By studying how hospitals treat Medicare patients in their last two years of life, the Dartmouth Atlas of Health Care has found wide geographic differences in how medicine is practiced. The research shows patients in some areas are more likely to get operations and tests than other areas.
The Dartmouth scholarship argues that more care does not always lead to better health, and sometimes can actually harm patients. As a result, Dartmouth believes much of the nation's current medical spending—as much as $700 billion, or 30 percent of the country's $2.5 trillion annual tab—may be not necessary. If the government is able to trim those costs, advocates of health care overhaul legislation believe the savings can help finance an expansion of health insurance to most of the population.
But some dissenters, including University of Pennsylvania medical school professor Dr. Richard "Buz" Cooper, argue Dartmouth overstates the amount of potential waste because its methods don't fully factor in the heavy medical needs of very poor people. In addition, the skeptics say you can't draw conclusions about overall health spending just by studying Medicare patients.
Here are some views on the debate:
Co-Director, Center for Research on Health Care, University of Pittsburgh Graduate School of Public Health
"I think there is a terrific amount of waste, and we certainly have an awful lot of care that is very expensive and has very little value. But that gets us into a discussion that a lot of people don't want to have. One person's waste is another person's health care, so it depends to a certain extent on what we are going to define as valuable and what criteria we are using. You have to figure our how you are going to make people and doctors in [high-cost areas such as] Miami behave like people in [low-cost areas such as] Minnesota."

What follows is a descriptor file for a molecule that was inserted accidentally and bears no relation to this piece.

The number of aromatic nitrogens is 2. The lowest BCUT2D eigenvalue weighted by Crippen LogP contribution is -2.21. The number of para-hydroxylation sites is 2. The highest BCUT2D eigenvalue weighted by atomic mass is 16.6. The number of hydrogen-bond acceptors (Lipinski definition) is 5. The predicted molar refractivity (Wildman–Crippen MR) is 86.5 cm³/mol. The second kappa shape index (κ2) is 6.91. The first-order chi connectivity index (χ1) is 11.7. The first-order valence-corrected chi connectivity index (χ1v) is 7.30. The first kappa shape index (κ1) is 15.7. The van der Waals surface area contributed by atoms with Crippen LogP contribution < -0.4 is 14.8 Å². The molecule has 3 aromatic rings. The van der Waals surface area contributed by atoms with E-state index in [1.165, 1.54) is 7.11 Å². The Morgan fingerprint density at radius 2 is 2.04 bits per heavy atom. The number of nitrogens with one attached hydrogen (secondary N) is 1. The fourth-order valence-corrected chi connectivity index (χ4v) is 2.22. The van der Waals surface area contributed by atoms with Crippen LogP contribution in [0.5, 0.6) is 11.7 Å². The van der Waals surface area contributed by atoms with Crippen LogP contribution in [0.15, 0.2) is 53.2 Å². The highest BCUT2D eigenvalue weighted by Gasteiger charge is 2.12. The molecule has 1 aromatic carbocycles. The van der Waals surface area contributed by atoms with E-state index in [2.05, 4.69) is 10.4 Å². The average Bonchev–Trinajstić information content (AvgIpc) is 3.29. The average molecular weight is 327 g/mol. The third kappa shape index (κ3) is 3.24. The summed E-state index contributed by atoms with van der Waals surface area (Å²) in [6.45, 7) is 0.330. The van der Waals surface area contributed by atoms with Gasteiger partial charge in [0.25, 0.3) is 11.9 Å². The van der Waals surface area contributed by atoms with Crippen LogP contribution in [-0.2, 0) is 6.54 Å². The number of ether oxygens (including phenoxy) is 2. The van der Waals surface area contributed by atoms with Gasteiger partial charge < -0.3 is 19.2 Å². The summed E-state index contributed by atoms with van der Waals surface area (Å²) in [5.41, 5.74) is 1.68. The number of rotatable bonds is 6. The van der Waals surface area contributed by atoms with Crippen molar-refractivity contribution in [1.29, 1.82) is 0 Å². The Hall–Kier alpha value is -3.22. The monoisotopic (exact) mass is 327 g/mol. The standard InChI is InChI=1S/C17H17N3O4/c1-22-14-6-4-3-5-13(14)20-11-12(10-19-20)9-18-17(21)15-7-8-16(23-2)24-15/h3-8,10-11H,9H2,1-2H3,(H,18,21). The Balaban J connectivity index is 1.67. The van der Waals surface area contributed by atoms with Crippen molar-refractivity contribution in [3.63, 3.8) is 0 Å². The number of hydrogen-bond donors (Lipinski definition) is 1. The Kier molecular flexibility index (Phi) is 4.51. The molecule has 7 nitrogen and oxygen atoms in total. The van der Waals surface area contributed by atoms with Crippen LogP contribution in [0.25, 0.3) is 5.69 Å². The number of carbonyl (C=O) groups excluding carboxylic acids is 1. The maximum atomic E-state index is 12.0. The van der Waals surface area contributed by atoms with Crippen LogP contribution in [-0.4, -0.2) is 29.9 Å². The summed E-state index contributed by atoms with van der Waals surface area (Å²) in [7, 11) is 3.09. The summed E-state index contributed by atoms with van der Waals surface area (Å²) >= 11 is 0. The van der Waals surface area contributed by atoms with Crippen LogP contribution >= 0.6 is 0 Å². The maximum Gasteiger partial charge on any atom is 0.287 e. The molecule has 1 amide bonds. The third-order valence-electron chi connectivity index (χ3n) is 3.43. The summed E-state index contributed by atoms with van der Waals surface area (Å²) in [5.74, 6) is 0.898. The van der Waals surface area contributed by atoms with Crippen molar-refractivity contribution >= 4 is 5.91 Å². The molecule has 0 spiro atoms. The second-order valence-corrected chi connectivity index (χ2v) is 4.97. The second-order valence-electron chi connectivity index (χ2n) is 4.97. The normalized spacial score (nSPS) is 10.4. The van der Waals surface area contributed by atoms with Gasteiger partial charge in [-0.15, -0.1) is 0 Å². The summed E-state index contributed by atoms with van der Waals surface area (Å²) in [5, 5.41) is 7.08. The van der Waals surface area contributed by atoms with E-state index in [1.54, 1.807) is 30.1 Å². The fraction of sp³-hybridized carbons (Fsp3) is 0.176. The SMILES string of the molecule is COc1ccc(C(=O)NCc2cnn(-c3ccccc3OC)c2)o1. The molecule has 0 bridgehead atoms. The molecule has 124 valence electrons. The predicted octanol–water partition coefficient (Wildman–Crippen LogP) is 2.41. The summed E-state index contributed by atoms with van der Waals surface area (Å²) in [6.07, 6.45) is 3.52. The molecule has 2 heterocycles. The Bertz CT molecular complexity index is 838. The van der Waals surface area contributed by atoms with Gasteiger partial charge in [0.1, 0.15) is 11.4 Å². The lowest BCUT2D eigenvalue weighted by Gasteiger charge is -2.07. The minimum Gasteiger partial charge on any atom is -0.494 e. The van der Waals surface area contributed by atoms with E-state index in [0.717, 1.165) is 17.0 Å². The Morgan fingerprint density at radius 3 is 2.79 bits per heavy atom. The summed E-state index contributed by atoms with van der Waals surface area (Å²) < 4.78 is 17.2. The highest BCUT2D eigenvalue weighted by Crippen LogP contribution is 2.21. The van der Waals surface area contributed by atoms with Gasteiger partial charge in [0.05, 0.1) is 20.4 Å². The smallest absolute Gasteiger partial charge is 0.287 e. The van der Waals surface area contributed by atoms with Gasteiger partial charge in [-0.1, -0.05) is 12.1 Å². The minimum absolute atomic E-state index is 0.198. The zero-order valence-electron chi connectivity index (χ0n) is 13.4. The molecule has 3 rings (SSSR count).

President, Center for Studying Health System Change
"I think the Dartmouth analysis does show that a lot of the difference in utilization in hospitals or delivery systems in high use areas probably is waste. What Cooper has done is not convincing to me."
Chief Executive Officer, University of Pennsylvania Health System
"The Dartmouth people use Medicare data because that's what's available. It's like a drunk looking for his keys under the lamp post. All of us who run hospitals know it's your total income that determines the breadth and depth of your spending. There are variations among hospitals. There are variations inside hospitals. That's worth looking at. But they're not 30 percent differences."
Professor of Health Policy and Management, Harvard Medical School Department of Health Care Policy
"My general take is that accounting for factor price variation and health status reduces the variation but that it remains substantial. How much of the remaining variation is excessive and unnecessary, however, is more of an open question."
Professor and Senior Health Services Researcher, George Mason University's Department of Health Administration and Policy
"The desire to have a simple solution to a complex issue is very strong. The idea that all spending above the minimum is waste is a very appealing concept. If you're looking for the silver bullet, this looks like a good candidate. The reality is the process of medical care is much more complicated, and I don't think any study does a totally adequate job of controlling for differences in patients' health."
Assistant Vice President on Payment System Reform, The Commonwealth Fund
"The potentially harmful thing is by quibbling about what Dartmouth is implying, he [Cooper] gives what might be perceived as ammunition to people arguing against health reform, and I don't think that's a viable case."
Institute Fellow, Urban Institute
"There is increasing reason to believe Dartmouth didn't do as good a job in risk adjusting for health status. My own experience practicing medicine would suggest there's a lot of wasted spending going on."
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